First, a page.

The fruits should be quickly transported in fully covered vans preferably in the refer vans to packhouse. Efforts should be made to pack the fruits in the nearest packhouse to minimise the delay and to avoid damage to the fruit during transit.
Desapping is a process of removing the sap from mango fruit. The sap from the fruit is removed by cutting the stalk of the fruits at a length of 5-10 mm from the base of the fruit with the help of a sharp edged scissor/harvester. At the time of stalk cutting, the fruit should be held upside down so as to avoid the flow of sap on the skin of fruit. It is advisable that whole sap from the fruit should come out during the de-sapping process. However, to reduce the process time, fruits should be placed upside down at least for 45 minutes. This process should be undertaken by only trained/skilled workers of the packhouse so that the skin of the fruits is not damaged. It would be appropriate if fruits are washed with water by applying a forced jet system of spraying. This will considerably hasten the process of desapping and ensure proper coverage of the fruit by the spraying water.
After de-sapping, the fruits should be washed carefully for 2-3 minutes to remove any patches of sap. During washing, fruits should also be cleaned with soft brushings. The washing is recommended to be done with only fresh potable water of temperature lower than that of the fruit. Neutral detergents like Teapol, Sandovit or Indtron at 0.1% (1 ml of detergent per litre of water) may be mixed with water to help remove latex (sap). It is recommended that the Alphonso mango shall be subject to specific gravity test for removal of fruits affected by the internal disorder - spongy tissue disorder. This may be done by transferring the fruit to a tank containing 2.5% salt solution. The mangoes which sink down are over mature and are likely to be affected by spongy tissue disorder.The mangoes which float in the salt solution are at the right stage of maturity for export.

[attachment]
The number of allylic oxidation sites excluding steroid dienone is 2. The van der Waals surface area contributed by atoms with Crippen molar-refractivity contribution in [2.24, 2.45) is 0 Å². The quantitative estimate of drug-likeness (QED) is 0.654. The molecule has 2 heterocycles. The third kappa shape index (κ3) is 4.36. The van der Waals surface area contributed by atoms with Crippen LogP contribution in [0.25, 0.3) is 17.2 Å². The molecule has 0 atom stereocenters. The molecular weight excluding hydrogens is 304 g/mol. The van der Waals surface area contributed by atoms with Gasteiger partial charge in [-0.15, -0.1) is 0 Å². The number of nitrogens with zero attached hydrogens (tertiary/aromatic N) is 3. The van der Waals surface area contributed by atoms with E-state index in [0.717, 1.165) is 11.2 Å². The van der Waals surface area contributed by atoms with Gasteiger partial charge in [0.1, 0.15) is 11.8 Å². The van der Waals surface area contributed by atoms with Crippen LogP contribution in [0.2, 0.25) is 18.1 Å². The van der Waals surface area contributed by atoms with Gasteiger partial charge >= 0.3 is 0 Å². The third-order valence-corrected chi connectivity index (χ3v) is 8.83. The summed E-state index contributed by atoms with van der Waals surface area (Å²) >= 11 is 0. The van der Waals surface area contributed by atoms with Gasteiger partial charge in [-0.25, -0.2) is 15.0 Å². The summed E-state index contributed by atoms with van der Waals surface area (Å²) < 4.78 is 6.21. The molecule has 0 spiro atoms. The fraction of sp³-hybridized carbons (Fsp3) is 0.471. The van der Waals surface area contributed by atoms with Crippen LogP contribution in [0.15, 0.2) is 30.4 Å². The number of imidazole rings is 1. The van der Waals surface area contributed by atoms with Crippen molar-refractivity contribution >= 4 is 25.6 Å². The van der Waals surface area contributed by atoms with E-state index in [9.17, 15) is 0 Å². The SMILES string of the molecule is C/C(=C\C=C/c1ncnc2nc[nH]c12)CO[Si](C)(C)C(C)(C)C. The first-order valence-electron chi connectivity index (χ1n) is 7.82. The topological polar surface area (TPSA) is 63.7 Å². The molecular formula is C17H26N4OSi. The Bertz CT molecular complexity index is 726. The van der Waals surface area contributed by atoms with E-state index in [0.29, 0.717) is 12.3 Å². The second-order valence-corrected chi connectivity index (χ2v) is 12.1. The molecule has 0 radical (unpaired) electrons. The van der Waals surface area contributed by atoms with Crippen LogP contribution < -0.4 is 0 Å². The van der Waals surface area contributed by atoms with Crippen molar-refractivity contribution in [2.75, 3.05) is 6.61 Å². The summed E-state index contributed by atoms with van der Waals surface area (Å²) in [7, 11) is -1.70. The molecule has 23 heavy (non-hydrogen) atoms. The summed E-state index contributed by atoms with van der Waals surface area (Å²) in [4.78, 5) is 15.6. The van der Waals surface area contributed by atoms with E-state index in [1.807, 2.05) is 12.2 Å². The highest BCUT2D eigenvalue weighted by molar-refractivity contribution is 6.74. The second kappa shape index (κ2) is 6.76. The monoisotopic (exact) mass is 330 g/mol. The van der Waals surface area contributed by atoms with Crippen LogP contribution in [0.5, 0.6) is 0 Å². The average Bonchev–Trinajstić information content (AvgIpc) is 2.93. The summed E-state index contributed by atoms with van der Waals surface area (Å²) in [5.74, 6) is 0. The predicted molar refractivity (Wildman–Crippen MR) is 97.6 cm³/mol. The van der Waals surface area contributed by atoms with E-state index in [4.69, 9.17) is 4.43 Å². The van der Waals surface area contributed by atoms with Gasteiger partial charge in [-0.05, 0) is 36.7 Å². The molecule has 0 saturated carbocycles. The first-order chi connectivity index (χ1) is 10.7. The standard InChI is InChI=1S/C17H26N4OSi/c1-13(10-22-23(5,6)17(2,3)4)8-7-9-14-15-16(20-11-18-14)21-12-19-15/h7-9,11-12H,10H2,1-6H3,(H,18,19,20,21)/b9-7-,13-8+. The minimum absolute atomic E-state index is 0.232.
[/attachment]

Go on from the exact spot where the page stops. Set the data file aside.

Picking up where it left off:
Hot-Water Treatment is mandatory for USA. After de-sapping and washing, mango fruits should be passed through hot water treatment tanks fitted with thermostat control sensors to maintain the desired temperature of 520 C. The hot water should be treated with disinfectant such as sodium hypochlorite/procloraz etcat 200 ppm concentration for 3-4 minutes. After hot water treatment fruits are passed through the drying table to remove the moisture. The fruits are then cleaned/wiped by a soft muslin cloth/automatic sponge system and transferred to sorting/grading table.
Over-sized/under-sized /blemished /diseased/damaged fruits shall be removed at sorting table. Though maturity indices are observed at harvesting stage as mentioned earlier. It is advisable to observe the maturity index at this stage as well. The fruits falling in uniform criteria shall be graded and packaged accordingly. Fruits should be handled carefully and placed gently into the packing boxes to avoid bruising/injury. Fruits shall be graded as per size, weight, shape and colour or as per the market requirements. The grading shall also be done by following the grade requirements as notified by Directorate of Marketing and Inspection, Government of India.
Immediately after packing, the packed fruits shall be transferred to pre cooling chamber. The recommended temperature of pre cooling chamber is 12-13 degrees C.
It is advisable that packaging should be carried out on tables instead of floor for maintaining proper hygiene. Fruits shall be placed into soft, expandable polystyrene, netted sleeves to prevent bruising before placing into the final
This page allows you to send the current page to your friend.
Your Friends Email ID:
Your Email ID:
Post Your Comment
“Processed foods are necessities, should be taxed zero”
FNB NEWS SPECIALS
Packaged wheat flour market growth 19% CAGR; may reach Rs 7500 cr: Ikon
Recipe for Success
Don’t hold back from ordering from a female bartender
Copyright © Food And Beverage News. All rights reserved.
Designed & Maintained by
Saffron Media Pvt Ltd